Methamphetamine use in pregnancy, child protection, and removal of infants: Tertiary centre experience from Western Australia

Angela O'Connor, Emma Harris, Carly Seeber, Dale Hamilton, Colleen Fisher, Mark Sachmann

Research output: Contribution to journalArticlepeer-review

5 Citations (Scopus)


The aim of this study is to explore factors that determine infant removal by Child Protective Services and placement in out of home care, for methamphetamine-using women receiving pregnancy care with Western Australia Women and Newborn Drug and Alcohol Service. Method: A prospective cohort study of 112 methamphetamine-using women attending Women and Newborn Drug and Alcohol Service for pregnancy care from 2015 to 2018 was undertaken. Maternal methamphetamine use was assessed during each trimester of pregnancy using a standardised assessment tool. Drug use was by maternal self-report. Involvement of Western Australia's Department for Child Protection and Family Support and removal from maternal care were recorded. Infant development was formally assessed at 12 months with Griffiths Mental Development Scales. The comparison was made between three groups: those women who had no involvement with Child Protection, those for whom Child Protection was involved but the child remained in maternal care and those women who had their infants removed from their care. A comparison between Aboriginal and non-Aboriginal women was also undertaken. Results: Of the 110 infants born to 112 women, 33 (30.3%) of infants were removed from maternal custody after delivery. Overall 60 (53.5%) of women had Child Protection involvement. Aboriginal women were overrepresented in our population 59 (52.7%) and 24 out of the 33 infants were Aboriginal were removed and placed into out of home care. Infants were removed from women with a high level of risk factors associated with MA use including those who were homeless, in prison, unemployed or continued high use of MA, mental health issues. Aboriginal infants were at increased risk of removal. Children removed from maternal care had a trend towards poorer developmental attainment at around 12 months compared to those who remained with their mother. Infants who were removed by the Child protection had lower general quotients (p = 0.132) than infants who had no involvement or some involvement. Conclusion: Infants removed from maternal care were more likely to be from women with high use, adverse social factors and born to mothers who identified as being Aboriginal. Resources are required that work intensively with families to reduce the number of infants being removed from maternal care to overcome the risks and challenges of addiction. Implications for practice: Resources that provide long term support and community-based models that offer a comprehensive range of maternal-child services and in-home-support would be more effective in keeping families together.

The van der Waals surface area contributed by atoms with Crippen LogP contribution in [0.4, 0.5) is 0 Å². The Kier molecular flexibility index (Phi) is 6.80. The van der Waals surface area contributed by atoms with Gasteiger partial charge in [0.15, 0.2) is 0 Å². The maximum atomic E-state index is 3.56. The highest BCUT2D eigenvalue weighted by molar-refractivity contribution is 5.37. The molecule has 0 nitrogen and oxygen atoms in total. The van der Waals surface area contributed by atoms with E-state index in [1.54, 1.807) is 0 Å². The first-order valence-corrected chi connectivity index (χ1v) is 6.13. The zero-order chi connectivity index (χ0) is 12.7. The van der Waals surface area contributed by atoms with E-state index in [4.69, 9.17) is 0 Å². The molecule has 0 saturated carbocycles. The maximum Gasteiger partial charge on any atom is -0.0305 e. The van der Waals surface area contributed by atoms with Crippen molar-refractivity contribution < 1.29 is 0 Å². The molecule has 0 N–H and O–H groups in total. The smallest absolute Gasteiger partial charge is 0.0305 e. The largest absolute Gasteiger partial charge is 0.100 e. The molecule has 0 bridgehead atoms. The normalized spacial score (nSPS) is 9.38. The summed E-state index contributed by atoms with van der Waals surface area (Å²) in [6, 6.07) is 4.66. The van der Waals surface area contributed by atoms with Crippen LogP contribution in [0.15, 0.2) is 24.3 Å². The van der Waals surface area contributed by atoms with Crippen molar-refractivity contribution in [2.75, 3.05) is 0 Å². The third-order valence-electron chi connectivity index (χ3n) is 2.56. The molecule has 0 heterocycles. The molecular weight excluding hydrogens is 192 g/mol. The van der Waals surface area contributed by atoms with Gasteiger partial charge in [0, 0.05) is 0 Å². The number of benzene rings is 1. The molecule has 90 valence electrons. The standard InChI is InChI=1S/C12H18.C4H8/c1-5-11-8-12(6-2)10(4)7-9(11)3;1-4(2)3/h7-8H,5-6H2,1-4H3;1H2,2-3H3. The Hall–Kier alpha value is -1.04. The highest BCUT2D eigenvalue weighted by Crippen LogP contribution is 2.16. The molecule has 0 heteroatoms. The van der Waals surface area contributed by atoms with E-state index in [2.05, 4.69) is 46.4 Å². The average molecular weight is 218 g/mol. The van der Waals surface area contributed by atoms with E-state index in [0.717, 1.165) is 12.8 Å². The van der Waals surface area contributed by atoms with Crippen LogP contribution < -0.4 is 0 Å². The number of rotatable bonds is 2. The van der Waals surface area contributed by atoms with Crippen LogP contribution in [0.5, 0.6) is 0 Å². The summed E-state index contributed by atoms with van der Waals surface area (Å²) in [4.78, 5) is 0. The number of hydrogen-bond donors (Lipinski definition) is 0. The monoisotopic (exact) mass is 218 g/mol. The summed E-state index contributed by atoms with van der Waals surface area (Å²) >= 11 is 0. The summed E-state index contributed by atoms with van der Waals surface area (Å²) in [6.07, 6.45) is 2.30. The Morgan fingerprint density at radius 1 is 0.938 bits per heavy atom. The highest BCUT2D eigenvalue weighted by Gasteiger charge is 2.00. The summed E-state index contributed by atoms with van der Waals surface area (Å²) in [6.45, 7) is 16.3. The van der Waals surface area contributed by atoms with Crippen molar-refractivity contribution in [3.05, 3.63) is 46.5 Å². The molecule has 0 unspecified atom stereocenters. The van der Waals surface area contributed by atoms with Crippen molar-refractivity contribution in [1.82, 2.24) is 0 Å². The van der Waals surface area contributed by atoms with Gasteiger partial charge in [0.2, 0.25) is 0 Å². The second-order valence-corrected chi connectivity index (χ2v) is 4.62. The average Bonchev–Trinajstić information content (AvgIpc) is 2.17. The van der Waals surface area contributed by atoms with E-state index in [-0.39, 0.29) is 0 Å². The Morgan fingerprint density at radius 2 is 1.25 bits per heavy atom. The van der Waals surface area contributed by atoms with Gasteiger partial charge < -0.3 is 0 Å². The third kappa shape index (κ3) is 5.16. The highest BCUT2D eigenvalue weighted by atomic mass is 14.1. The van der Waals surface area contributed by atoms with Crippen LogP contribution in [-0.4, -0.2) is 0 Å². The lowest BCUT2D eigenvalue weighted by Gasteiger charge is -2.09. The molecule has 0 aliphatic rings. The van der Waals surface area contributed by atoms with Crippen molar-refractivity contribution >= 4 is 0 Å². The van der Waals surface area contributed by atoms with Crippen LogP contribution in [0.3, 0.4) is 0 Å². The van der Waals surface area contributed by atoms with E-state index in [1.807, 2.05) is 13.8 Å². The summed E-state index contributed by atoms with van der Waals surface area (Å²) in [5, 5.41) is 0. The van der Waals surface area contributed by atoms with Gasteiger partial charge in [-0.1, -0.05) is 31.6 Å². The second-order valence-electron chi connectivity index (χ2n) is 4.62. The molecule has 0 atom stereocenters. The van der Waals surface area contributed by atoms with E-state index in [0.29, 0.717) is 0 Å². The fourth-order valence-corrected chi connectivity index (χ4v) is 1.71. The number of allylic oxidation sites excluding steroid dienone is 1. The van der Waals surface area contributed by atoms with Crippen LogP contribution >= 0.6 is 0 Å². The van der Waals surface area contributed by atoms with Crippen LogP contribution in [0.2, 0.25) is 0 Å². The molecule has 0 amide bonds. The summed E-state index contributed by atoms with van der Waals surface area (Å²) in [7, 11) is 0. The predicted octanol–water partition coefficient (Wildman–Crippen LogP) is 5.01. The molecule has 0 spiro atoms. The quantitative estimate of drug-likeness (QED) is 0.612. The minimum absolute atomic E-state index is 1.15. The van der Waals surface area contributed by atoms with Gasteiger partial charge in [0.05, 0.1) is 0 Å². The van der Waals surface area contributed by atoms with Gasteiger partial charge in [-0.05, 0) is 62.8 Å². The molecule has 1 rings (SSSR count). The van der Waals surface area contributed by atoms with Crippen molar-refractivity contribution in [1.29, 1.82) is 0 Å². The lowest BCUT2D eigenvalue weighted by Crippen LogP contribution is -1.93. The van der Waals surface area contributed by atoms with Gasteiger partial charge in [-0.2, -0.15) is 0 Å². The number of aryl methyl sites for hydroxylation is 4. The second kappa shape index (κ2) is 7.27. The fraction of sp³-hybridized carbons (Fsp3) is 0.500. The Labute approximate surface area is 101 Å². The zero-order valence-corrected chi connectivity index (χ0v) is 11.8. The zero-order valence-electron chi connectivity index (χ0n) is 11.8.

Original languageEnglish
Article number102641
Publication statusPublished - 1 Apr 2020


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